Sunday, April 18, 2010

Kitchen Organization, Librarian-Style: The Fridge/Freezer Part 1, Cleaning

Your fridge:  It's the place that keeps your food from spoiling, prolongs the life of perishables... it's a workhorse in your kitchen.

Danielle from The Frugal Lawyer has asked about the best way to ensure that food is kept safe while cleaning and how to utilize food so that it doesn't spoil before consumption.  Hopefully this post will help answer some questions and will help some of you out there figure out better ways to store food cleanly in your fridge!

In this series of posts we will deal with the following issues with the refrigerator: 

  • Cleaning
  • Efficiency
  • Space Utilization
  • Storage
  • Leftovers
Today we're going to focus on cleaning.  Keeping a clean fridge not only makes it more fun to look in your fridge, but it also helps your family to stay healthy and reduces the risk of cross-contamination.

For Danielle, she writes that her biggest issues are making sure her food doesn't spoil when she cleans the fridge.  When she does get around to cleaning, she has problems making sure that the food that she leaves on the counter doesn't melt/go bad while cleaning.

Danielle, I would recommend the following for your situation:

A timer
All-Purpose Cleaner
10-12 rags
Spray bottle (optional)
Scrub brush
Cooler (borrow one from friends/family if you don't have one on hand)
Lunchbox ice packs (if they're already in your freezer)

First, fill a sink halfway with water.  Pour 1-2 capfuls of all-purpose cleaner in (I like Mrs. Meyers All-Purpose Cleaner but Clorox Greenworks works as well) and mix to combine.  Or, if you're lazy like me, pour it in while the water's filling the sink.   If you have a spray bottle, put 1-2 caps of the cleaner in and fill with water as well.

Next, pick either the fridge or freezer.  Open the fridge and figure out what needs to be refrigerated for more than 30 minutes.  Milk should be kept cold, mustard and pickles - probably not.  Place the items that need to be refrigerated in the cooler and top with the ice packs.  Take the rest of the fridge's contents and place them on your counters or a nearby table.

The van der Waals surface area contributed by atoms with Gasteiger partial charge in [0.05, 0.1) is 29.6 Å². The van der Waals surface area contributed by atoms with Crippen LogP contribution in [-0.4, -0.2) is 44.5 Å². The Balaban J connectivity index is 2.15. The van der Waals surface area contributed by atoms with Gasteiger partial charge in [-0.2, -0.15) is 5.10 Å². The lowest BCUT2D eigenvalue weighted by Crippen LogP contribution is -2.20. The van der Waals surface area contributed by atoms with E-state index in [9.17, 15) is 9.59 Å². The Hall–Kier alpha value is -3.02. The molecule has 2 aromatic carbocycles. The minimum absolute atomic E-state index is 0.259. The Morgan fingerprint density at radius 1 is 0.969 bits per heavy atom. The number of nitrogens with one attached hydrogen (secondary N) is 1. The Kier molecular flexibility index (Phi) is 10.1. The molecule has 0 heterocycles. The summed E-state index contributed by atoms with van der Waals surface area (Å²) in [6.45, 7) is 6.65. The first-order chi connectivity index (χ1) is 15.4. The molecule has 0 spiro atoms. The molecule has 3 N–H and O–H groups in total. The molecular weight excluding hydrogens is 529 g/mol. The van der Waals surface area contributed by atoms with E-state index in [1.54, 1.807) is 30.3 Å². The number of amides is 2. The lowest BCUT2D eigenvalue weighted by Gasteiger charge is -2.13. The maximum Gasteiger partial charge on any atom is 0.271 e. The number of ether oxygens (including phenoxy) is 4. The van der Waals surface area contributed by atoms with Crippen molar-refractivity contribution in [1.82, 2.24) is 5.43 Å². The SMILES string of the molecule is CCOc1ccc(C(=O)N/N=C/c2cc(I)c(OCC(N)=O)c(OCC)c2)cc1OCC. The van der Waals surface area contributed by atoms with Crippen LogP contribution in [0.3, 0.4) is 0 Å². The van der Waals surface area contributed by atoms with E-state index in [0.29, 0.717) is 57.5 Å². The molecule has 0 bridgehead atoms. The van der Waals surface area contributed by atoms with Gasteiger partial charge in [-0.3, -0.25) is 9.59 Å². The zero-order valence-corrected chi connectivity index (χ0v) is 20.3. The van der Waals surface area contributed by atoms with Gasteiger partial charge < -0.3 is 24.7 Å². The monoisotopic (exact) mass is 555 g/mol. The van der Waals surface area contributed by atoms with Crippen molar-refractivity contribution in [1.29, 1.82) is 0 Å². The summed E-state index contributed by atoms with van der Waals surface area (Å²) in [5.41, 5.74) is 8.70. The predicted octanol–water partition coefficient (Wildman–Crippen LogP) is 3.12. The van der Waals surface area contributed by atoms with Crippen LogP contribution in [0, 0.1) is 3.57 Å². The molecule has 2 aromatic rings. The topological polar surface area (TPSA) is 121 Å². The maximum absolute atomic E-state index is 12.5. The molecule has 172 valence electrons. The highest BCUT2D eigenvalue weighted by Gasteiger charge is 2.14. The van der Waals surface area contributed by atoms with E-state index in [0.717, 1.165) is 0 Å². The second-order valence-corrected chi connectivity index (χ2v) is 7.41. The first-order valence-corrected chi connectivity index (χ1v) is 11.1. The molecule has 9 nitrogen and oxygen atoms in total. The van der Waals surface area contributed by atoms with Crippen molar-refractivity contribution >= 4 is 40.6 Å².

Place half of the rags in the cleaning solution and start taking a good look at the empty fridge.

NOW, before you do anything else - set your timer for 20 minutes. 

First, while your rags are still clean, give the handle of the fridge a good swipe.  Open the fridge and give it a good look to identify problem areas.

Do your crisper drawers need cleaning?  Use a vacuum or dustbuster (or turn them upside down in a trash can) to remove crumbs and dirt.  Pull the drawers out (if possible) and give them a good swish around the cleaning solution and wash any gunk out of them.  Dry them and set them on the counter or floor.

Next, go from top to bottom.  If you need to, wash the walls of the fridge.  Do the shelves need cleaning?  If something is stuck on, spray the area with your spray bottle and let it sit while you work on other areas.  By the time you're done with the rest, it should wipe off with ease.  Use baking soda if it's really stubborn.

Don't forget to wipe off the condiment and butter shelves.